Friday, 9 January 2015

Rochester Airport Improvements

I notice that the council's Planning Committee has decided to defer a decision on the application for a paved runway and a number of other improvements at Rochester Airport, so that a site visit can be held.

I am not surprised by this, nor do I think it is a negative move: it is important that no allegations of riding roughshod over concerns and suchlike should be able to be levelled against the planning authority (the council) and this is the right way to proceed. The minimal additional delay will be negligible.

I say additional delay because this whole plan for the airport should have been implemented at least five years earlier, and perhaps even ten. There has been no material change in circumstances during the past decade, except that the airport itself has deteriorated and now needs a considerably higher investment to put right – by my reckoning, three times as much as it would have cost a decade ago, though I cannot be certain of the figures as I have been 'out of the loop' for nearly three-quarters of that period.

I have in the past covered the falsity of the fears aroused by scaremongers – and all the intelligent observer needs to do is check what the consequences of the other eight (or perhaps nine by now) small airports that have already been down this path, years ago, have been. I think anyone doing so will find that there has been no problem, and indeed there has if anything been an improvement in (for example) noise levels and safety records as a result of modernisation – which is exactly the same as is being proposed for Rochester.

Is there something odd about our little airport that doesn't apply to those others? I can't find anything...

I notice that the local media are, as usual, putting their own slant on how they are reporting what is currently happening. Here's a good example...

"Councillors dither over plan to use taxpayer cash to expand airport"

Three errors (spin?) in so few words:

  1. it's not a question of dithering, any more than any other site visit the Planning Committee holds is ever labelled 'dithering' – it's a standard procedure to ensure those taking the decision have on-the-spot knowledge of the site and how what is being proposed will be in practice;
  2. it's capital reap ongoing returns – another standard practice in business, government and anyone else with an asset that needs something done in order to be able to generate a return – slanting it in the above manner is not only incomplete, but is a hundred percent biased in the message it conveys; and
  3. the airport is not expanding – indeed, it is contracting slightly, while the site remains exactly the same size but with new facilities added in one corner.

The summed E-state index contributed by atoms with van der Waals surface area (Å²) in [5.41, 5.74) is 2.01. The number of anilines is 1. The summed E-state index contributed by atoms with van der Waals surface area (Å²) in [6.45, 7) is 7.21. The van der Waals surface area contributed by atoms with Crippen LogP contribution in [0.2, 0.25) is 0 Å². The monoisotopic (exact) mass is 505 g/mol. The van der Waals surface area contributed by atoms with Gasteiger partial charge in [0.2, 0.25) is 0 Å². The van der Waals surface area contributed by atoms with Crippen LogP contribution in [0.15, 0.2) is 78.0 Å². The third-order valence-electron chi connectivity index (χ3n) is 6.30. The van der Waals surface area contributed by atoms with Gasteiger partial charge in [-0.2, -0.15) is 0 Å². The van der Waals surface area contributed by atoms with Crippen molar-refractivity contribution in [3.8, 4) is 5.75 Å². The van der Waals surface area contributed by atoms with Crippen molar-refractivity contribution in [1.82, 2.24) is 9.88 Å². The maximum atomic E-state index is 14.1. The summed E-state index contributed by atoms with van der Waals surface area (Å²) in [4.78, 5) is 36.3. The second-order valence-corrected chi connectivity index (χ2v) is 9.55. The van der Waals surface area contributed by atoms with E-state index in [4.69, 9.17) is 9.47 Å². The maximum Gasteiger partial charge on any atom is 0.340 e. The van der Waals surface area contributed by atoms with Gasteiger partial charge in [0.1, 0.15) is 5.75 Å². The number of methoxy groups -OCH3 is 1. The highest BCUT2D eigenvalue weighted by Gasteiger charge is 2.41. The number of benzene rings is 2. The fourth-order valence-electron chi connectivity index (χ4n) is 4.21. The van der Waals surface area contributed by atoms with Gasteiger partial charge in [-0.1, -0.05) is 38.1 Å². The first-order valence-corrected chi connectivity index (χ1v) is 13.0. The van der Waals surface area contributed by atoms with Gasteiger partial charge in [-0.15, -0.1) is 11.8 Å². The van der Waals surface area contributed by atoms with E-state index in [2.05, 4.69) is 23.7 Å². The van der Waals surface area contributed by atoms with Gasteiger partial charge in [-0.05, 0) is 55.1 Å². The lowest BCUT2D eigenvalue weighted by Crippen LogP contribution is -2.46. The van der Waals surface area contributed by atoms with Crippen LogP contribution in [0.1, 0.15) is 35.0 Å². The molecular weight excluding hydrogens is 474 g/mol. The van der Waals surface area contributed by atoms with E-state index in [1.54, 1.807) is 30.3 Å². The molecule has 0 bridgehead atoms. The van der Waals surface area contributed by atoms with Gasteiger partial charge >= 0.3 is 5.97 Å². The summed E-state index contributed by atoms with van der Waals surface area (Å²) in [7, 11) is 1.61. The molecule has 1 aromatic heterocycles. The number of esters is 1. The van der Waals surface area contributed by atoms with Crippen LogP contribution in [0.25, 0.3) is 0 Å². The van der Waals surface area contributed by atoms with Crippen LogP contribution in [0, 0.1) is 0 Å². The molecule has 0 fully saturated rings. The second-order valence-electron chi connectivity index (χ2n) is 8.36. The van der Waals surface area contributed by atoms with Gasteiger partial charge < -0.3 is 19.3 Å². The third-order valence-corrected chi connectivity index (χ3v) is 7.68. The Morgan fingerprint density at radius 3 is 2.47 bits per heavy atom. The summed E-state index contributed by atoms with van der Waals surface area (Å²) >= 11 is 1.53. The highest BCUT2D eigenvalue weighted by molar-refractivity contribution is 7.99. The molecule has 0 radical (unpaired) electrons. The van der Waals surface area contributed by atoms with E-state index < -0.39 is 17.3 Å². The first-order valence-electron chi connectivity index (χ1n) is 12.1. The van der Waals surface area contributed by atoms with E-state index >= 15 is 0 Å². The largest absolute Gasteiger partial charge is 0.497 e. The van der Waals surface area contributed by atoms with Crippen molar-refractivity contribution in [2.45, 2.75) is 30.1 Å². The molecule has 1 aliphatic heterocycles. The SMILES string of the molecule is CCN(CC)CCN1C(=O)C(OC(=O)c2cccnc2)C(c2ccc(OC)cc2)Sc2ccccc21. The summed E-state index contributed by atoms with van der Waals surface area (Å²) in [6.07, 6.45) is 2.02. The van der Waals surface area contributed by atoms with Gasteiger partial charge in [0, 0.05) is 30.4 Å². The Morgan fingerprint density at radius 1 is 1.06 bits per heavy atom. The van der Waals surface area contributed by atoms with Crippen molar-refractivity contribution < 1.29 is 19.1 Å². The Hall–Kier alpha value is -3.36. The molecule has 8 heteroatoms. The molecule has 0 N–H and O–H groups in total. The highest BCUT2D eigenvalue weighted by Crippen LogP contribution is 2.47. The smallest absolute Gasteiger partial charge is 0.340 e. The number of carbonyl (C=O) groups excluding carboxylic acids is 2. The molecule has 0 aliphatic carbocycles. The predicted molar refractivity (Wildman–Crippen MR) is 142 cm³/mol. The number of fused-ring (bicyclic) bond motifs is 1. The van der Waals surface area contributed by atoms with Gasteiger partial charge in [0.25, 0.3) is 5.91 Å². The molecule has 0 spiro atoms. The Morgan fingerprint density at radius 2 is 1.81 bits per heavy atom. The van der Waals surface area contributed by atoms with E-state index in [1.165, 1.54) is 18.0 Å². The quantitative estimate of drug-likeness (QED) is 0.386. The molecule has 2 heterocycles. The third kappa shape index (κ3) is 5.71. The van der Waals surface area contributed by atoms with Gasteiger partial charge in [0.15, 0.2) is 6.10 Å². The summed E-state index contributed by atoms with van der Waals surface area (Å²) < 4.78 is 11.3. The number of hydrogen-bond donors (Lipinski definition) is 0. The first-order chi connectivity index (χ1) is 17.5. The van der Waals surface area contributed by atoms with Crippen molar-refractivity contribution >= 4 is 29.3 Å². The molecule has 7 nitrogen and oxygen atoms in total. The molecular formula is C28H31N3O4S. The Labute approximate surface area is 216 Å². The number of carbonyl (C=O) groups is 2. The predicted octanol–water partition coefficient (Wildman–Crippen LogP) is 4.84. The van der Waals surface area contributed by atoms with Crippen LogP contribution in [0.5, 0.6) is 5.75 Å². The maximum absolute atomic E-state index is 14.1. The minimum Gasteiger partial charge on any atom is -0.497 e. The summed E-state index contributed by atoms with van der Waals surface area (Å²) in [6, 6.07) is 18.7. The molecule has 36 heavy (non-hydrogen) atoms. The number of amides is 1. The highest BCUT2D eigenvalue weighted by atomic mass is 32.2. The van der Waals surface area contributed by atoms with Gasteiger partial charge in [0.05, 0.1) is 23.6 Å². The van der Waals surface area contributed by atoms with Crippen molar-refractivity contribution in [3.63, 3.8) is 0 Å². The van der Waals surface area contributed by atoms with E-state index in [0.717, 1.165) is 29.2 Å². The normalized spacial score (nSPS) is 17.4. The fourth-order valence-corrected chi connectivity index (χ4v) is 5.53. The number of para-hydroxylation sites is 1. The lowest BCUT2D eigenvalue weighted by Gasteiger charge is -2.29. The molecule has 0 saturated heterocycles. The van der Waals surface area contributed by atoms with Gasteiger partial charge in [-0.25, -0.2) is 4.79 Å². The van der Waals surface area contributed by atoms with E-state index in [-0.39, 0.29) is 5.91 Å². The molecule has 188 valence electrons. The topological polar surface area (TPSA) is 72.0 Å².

How's that for being (and it looks to be deliberately) misleading?

Nothing new in that, of course, as I have noted – and recorded in my files, and occasionally in public forums such as this over the years. Never mind: we press onward regardless.

Although I do not know what the committee will decide in due course, I expect the application to be approved – though possibly with changes or additions to its conditions as a result of the site visit. I don't those, if they are imposed, to be big or difficult to manage for the airport.

As far as the scaremongers are concerned, and their buddies in the local media: longer-term residents of this area will no doubt be well aware of the previous (Labour, with Lib Dem collusion to achieve majority voting) council administration's plans to close the airport altogether and have it concreted over, so that 'crinkly shed' automated warehouses could ply HGVs by the hundred up and down the adjoining roads and beyond.

That plan was sneakily inserted into a planning policy document that went to central government as the council's official position, even though it was not the version that the elected representatives of the people here had voted upon. There were another couple of 'new' items sneaked into that version that also had not been included in the version approved by the elected Council. The whole thing was underhand, and still reeks to this day of a corrupt agenda that is being pursued even now.

As long as this decision is made, and is effectively legally binding, before the May elections then the future of the airport will be more-or-less assured, even if there should then be a change of political control. That, as people will soon enough discover – some to their surprise, I imagine – will be the best possible outcome, and set things up for a much brighter future around those parts than any of the alternatives.

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